What It Took to Win: A History of the Democratic Party by Michael Kazin, Farrar, Straus and Giroux
The Destructionists: The Twenty-Five-Year Crack-Up of the Republican Party by Dana Milbank, Doubleday
Three historic changes in the major parties and their social foundations have shaped American politics as we know it today.
The first, beginning in the mid-20th century, was the racial and regional realignment that has made the Democratic Party the home of Black Americans and majorities of other people of color, while enabling the Republicans not only to capture most Southern states but to become the majority party of white America.
The second was an independent though related cultural shift, in which women, people with nonconforming gender identities, and the more secular, urban, and better-educated moved toward the Democrats, while the more religious, rural, and less-educated, particularly men, moved into the Republican Party. The combined effect of these two general processes was to make the Democrats the party of racial and cultural transformation, while the Republicans became the across-the-board party of backlash even as they remained the party of business.
The third change has come as a shock, though perhaps it should have been anticipated as a result of the first two. This was the collapse of the center-right, the takeover of the Republican Party by its ethnonationalist right wing, and the resulting uncertainty as to whether Republicans can still be counted on to follow the basic rules of democratic government, like giving up power after losing an election.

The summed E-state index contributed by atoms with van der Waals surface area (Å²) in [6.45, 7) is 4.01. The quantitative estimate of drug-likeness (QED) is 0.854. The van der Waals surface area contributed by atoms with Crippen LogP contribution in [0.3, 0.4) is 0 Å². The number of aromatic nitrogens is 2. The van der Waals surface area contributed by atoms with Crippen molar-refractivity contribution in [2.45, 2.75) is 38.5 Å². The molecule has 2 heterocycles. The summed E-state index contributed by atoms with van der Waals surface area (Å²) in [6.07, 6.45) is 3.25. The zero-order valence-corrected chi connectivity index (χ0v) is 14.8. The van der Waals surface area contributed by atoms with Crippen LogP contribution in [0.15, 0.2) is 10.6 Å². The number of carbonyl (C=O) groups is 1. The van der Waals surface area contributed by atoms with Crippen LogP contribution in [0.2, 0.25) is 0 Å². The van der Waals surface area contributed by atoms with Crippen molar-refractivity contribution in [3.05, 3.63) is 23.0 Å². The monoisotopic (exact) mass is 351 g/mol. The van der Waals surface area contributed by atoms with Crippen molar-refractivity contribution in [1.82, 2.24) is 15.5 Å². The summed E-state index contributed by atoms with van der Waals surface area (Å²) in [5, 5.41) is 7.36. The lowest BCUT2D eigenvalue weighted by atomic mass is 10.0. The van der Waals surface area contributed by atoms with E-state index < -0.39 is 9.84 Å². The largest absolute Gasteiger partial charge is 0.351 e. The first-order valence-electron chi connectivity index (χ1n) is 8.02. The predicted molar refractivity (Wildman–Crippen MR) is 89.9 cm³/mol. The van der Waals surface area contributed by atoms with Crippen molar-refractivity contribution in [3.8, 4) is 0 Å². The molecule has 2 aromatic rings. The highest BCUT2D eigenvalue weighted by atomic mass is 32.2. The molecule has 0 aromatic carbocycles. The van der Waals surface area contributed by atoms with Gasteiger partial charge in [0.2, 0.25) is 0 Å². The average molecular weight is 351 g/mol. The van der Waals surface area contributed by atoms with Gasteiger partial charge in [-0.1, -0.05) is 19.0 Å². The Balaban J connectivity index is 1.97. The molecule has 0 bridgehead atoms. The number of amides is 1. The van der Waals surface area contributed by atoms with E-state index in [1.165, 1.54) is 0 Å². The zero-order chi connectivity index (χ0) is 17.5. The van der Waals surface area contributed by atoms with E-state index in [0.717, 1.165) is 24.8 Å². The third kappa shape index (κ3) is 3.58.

While not framing recent changes in these terms, two new books about the parties—the historian Michael Kazin’s What It Took to Win: A History of the Democratic Party and the journalist Dana Milbank’s The Destructionists: The Twenty-Five-Year Crack-Up of the Republican Party—help us think about the astonishing transformation that has overtaken the parties and put the survival of American democracy in serious doubt.
Kazin’s book is a sweeping history of the Democrats from the party’s origins in the early 19th century down to the present. Running through What It Took to Win is the idea that what it took was, first of all, persuasively argued commitments “to make the economy serve ordinary people” and, second, the construction of effective organizations to recruit candidates, turn out voters, and absorb the “energies of rising social movements.” The party was able to do those things during the only two periods when it had “durable majorities,” from the late 1820s to the mid-1850s and from the 1930s to the late 1960s.